point to protections to prevent youth marijuana exposure, such as 
buffer zones around schools and a ban on marketing to minors, and 
funding in the measure to establish and enforce a DUI program.

Supporters also begin the campaign amid growing public approval for 
legalization. A Public Policy Institute of California survey last 
year found that 55 percent of likely voters believe that marijuana 
should be legal. For the first time, more than 4 in 10 Latinos, 42 
percent, said they agreed with legalization.

Latinos were evenly divided two months ahead of the vote on 
Proposition 19, but shifted heavily to the opposition side in late 
October, according to the Field Poll. In the upcoming November 
election, Latinos are expected to make up an even larger segment of 
the vote, particularly with presumptive Republican presidential 
nominee Donald Trump at the top of the ticket, said Mark DiCamillo, 
director of the poll.

"To me, a big swing constituency that the marijuana folks have to 
deal with are Latinos," DiCamillo said.

Antonio Gonzalez, president of the Southwest Voter Registration 
Education Project, a nonpartisan organization that works to bolster 
Latino voter participation, said exit poll data from 2010 showed deep 
cleavages in the Latino electorate.

"But this is a whole new day," said Gonzalez, who supports 
legalization. "There have been six years of working the field, 
educating leadership, educating communities. And this ballot measure 
is much more advanced and precise. I think it stands on the shoulders 
of the 2010 initiative and the other legalization efforts."

Among the appealing aspects of the measure are provisions to generate 
money for treatment and drug education, curtail marijuana use among 
minors and weaken the foreign drug cartels that have disrupted 
communities at home and thrived in Central and South America, Gonzalez said.

"Now, it's all about doing the work to get that word out to the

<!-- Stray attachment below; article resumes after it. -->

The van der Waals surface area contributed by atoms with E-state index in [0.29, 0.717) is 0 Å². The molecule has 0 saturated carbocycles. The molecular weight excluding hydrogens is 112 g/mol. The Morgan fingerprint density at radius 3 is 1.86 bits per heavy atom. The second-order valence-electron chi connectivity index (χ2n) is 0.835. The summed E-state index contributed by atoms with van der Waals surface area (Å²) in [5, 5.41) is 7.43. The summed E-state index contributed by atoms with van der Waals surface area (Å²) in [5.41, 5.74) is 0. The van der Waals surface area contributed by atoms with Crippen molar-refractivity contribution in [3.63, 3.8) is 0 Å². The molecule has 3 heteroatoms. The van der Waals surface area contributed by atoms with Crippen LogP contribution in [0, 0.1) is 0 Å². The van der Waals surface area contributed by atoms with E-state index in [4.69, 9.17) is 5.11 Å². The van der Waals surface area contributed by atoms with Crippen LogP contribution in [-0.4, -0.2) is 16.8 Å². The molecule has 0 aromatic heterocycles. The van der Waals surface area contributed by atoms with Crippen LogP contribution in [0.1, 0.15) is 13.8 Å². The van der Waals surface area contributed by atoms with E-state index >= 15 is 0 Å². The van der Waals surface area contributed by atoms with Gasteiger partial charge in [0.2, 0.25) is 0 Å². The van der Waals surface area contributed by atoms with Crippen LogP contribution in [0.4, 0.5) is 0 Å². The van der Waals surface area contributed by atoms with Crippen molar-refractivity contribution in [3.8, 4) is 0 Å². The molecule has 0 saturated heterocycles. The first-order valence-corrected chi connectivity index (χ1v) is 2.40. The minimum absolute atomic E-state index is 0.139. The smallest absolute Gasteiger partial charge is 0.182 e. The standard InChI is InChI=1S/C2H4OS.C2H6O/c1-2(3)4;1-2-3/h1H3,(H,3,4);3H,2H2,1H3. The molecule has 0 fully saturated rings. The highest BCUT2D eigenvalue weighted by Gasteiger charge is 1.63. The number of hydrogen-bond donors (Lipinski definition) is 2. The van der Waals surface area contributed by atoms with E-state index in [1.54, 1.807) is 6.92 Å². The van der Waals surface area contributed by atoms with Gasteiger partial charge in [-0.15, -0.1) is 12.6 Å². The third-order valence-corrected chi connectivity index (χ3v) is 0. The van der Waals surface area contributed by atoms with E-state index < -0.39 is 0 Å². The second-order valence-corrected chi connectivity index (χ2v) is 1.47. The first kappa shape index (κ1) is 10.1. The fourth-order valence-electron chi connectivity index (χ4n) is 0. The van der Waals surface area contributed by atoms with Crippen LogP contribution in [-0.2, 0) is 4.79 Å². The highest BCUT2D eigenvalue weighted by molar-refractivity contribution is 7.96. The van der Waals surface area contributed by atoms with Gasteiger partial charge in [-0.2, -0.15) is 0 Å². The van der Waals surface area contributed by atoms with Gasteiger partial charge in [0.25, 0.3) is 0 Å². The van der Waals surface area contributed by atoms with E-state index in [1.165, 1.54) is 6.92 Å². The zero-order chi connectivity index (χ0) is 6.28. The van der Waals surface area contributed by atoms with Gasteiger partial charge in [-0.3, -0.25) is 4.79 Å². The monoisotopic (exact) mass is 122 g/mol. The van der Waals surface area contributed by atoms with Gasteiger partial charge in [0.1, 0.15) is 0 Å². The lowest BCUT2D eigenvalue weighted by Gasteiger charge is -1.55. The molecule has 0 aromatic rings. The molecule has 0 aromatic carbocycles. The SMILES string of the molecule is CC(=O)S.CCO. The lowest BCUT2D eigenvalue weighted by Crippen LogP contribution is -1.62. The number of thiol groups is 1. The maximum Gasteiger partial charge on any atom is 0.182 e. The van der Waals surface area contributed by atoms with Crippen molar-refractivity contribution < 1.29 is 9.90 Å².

community to have a sophisticated bilingual campaign," he said.

Alice Huffman, president of the California NAACP, said the biggest 
challenge for African Americans is clearing up "misinformation" that 
pot is a gateway drug. Huffman, who supported Proposition 19, said 
"we have to get inside the churches, where they are getting 
misinformation, and educate those who are leaders."

Another area of change since 2010 is the maturation of the marijuana 
industry, said Kimberly R. Simms, an attorney in San Diego whose 
practice specializes in cannabis. Last year, Gov. Jerry Brown signed 
a package of bills regulating medical marijuana, decriminalized by 
voters in 1996.

Simms said the cannabis association and main growers group have 
provided structure for what was a loosely bound, and thriving, 
industry. "Before, we were just a bunch of scattered voices, never 
really uniting behind any true organization structure that hired the 
right people to go and relay our message," she said.

She said the groups have benefited from studying successful 
legalization drives played out in Colorado, Washington, Oregon and 
Alaska. It's time for elected officials here and in states that 
haven't yet weighed legalization to participate in the debate, said 
Newsom, California's highest-ranking supporter.

"You got to step up," Newsom said. "You have an obligation. Because 
this is serious business."
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MAP posted-by: Jay Bergstrom